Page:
Illustrative additives can include, but are not limited to, defoamers, antifoamers, dispersants, lubricants, crosslinkers, antislipping agents, waxes, wax emulsions, resins, thickeners, fire retardants, and insolubilizers. Other illustrative additives can include colorants configured to alter the color of the fibrous material, or starches to enhance the stability of the burrow or nest of a small animal. As can be appreciated, the fibrous material can be treated with any number of additives or surfactants, and should not be limited to those specifically disclosed herein.
 The addition or application of additives/surfactants to the fibrous material can be undertaken at various points throughout the methods disclosed herein. For example, treatment with additives/surfactants can be done before drying and separating the wood fibers. Alternatively, this can be done after drying and separation, but before screening the dried and separated fibers. This can also be done after screening the fibrous material, but before packaging for transport or sale.
 Referring to FIG. 3, depicted is a graphical representation that generally quantifies acceptable fibrous material, according to at least one embodiment. As indicated previously, the resulting fibrous material can be soft enough for bedding, yet sufficiently rigid to maintain the shape and structural integrity of a nest or burrowing area for small animals after the small animal has created the nest or burrowing area. According to FIG. 3, the fibers testing within the area indicated by 302 can exhibit the ideal combination of softness and rigidity. As can readily be seen, fibrous material that is more soft than rigid, more long than short, and more thin than thick is generally favored. However, such characteristics can be altered or adjusted to suit varying applications including preferences of varying animals, without departing from the scope of the disclosure.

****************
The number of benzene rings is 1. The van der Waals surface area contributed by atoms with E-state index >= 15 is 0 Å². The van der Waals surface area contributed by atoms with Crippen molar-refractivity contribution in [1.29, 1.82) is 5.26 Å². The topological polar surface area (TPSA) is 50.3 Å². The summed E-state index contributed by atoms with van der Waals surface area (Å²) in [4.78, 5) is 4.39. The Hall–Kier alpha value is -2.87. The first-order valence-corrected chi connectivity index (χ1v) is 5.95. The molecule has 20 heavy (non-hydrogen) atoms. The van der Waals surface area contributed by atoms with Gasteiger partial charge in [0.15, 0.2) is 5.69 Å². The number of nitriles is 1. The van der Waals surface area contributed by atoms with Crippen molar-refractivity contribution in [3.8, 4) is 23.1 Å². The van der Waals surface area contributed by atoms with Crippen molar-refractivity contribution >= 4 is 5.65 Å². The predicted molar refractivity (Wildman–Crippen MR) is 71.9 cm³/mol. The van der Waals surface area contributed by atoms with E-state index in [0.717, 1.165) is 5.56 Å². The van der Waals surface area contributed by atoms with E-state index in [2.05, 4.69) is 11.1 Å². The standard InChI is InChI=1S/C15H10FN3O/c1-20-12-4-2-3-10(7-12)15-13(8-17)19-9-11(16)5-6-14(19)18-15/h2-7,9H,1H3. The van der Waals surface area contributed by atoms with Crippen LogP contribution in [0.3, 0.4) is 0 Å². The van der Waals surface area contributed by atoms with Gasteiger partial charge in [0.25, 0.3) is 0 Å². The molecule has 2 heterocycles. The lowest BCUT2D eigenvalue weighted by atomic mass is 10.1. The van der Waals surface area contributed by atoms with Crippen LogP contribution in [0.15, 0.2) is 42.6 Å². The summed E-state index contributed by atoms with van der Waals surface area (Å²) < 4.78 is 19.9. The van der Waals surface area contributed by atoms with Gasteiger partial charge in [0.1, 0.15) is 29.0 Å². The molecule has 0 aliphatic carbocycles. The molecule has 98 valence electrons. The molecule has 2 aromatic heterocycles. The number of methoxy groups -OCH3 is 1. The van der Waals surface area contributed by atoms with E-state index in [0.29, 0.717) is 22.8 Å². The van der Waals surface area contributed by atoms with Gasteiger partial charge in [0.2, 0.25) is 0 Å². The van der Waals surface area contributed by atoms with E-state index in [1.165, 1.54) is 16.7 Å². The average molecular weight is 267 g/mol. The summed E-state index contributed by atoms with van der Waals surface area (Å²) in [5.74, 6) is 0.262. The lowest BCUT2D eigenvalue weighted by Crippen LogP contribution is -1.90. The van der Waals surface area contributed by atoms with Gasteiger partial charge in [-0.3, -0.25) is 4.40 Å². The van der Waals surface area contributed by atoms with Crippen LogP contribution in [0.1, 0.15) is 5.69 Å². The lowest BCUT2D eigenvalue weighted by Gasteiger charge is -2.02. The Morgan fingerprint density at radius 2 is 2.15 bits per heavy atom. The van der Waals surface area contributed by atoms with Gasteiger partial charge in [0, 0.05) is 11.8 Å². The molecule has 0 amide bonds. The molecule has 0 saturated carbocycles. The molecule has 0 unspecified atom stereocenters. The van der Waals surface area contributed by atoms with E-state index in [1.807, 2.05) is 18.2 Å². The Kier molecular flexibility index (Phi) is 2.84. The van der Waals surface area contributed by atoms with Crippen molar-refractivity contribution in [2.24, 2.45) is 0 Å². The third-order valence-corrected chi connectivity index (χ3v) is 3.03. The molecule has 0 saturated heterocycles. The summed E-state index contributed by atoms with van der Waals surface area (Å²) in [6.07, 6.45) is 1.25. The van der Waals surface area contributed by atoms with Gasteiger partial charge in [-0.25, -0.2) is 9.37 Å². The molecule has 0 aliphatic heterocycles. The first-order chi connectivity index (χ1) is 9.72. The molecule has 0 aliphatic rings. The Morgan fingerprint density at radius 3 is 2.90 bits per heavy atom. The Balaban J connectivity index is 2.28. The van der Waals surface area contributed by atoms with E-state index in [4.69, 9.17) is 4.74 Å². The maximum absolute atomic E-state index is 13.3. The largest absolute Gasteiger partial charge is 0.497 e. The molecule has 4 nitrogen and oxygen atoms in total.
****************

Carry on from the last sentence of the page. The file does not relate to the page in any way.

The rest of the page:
Certain embodiments and features have been described using a set of numerical upper limits and a set of numerical lower limits. It should be appreciated that ranges from any lower limit to any upper limit are contemplated unless otherwise indicated. Certain lower limits, upper limits and ranges appear in one or more claims below. All numerical values are "about" or "approximately" the indicated value, and take into account experimental error and variations that would be expected by a person having ordinary skill in the art.
 Various terms have been defined above. To the extent a term used in a claim is not defined above, it should be given the broadest definition persons in the pertinent art have given that term as reflected in at least one printed publication or issued patent. Furthermore, all patents, test procedures, and other documents cited in this application are fully incorporated by reference to the extent such disclosure is not inconsistent with this application and for all jurisdictions in which such incorporation is permitted.
 While the foregoing is directed to embodiments of the present invention, other and further embodiments of the invention may be devised without departing from the basic scope thereof, and the scope thereof is determined by the claims that follow.